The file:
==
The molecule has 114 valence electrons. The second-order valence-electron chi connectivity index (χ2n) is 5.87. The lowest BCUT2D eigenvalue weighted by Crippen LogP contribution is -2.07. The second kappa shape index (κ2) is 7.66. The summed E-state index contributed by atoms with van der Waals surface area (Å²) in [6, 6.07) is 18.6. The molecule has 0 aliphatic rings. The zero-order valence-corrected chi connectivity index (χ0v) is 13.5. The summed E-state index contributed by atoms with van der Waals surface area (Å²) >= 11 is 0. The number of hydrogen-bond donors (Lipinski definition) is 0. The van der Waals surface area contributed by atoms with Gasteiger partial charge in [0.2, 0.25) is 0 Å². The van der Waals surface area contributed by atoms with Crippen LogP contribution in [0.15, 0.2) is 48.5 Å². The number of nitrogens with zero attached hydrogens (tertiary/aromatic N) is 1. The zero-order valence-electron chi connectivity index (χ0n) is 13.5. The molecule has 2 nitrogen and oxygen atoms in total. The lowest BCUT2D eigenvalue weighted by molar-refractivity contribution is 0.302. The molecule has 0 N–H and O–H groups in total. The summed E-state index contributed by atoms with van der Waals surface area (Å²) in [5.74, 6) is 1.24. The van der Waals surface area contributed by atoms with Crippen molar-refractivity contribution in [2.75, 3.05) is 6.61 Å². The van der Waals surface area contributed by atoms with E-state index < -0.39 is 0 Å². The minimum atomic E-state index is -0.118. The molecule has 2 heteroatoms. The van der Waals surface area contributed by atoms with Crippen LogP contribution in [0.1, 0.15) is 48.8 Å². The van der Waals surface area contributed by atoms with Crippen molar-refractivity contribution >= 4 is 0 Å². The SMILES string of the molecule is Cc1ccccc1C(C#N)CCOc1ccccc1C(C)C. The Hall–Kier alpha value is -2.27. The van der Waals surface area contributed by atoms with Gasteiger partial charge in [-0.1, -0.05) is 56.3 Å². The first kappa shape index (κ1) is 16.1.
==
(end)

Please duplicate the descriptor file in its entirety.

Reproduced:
The molecule has 114 valence electrons. The second-order valence-electron chi connectivity index (χ2n) is 5.87. The lowest BCUT2D eigenvalue weighted by Crippen LogP contribution is -2.07. The second kappa shape index (κ2) is 7.66. The summed E-state index contributed by atoms with van der Waals surface area (Å²) in [6, 6.07) is 18.6. The molecule has 0 aliphatic rings. The zero-order valence-corrected chi connectivity index (χ0v) is 13.5. The summed E-state index contributed by atoms with van der Waals surface area (Å²) >= 11 is 0. The number of hydrogen-bond donors (Lipinski definition) is 0. The van der Waals surface area contributed by atoms with Gasteiger partial charge in [0.2, 0.25) is 0 Å². The van der Waals surface area contributed by atoms with Crippen LogP contribution in [0.15, 0.2) is 48.5 Å². The number of nitrogens with zero attached hydrogens (tertiary/aromatic N) is 1. The zero-order valence-electron chi connectivity index (χ0n) is 13.5. The molecule has 2 nitrogen and oxygen atoms in total. The lowest BCUT2D eigenvalue weighted by molar-refractivity contribution is 0.302. The molecule has 0 N–H and O–H groups in total. The summed E-state index contributed by atoms with van der Waals surface area (Å²) in [5.74, 6) is 1.24. The van der Waals surface area contributed by atoms with Crippen molar-refractivity contribution in [2.75, 3.05) is 6.61 Å². The van der Waals surface area contributed by atoms with E-state index < -0.39 is 0 Å². The minimum atomic E-state index is -0.118. The molecule has 2 heteroatoms. The van der Waals surface area contributed by atoms with Crippen LogP contribution in [0.1, 0.15) is 48.8 Å². The van der Waals surface area contributed by atoms with Crippen molar-refractivity contribution >= 4 is 0 Å². The SMILES string of the molecule is Cc1ccccc1C(C#N)CCOc1ccccc1C(C)C. The Hall–Kier alpha value is -2.27. The van der Waals surface area contributed by atoms with Gasteiger partial charge in [-0.1, -0.05) is 56.3 Å². The first kappa shape index (κ1) is 16.1.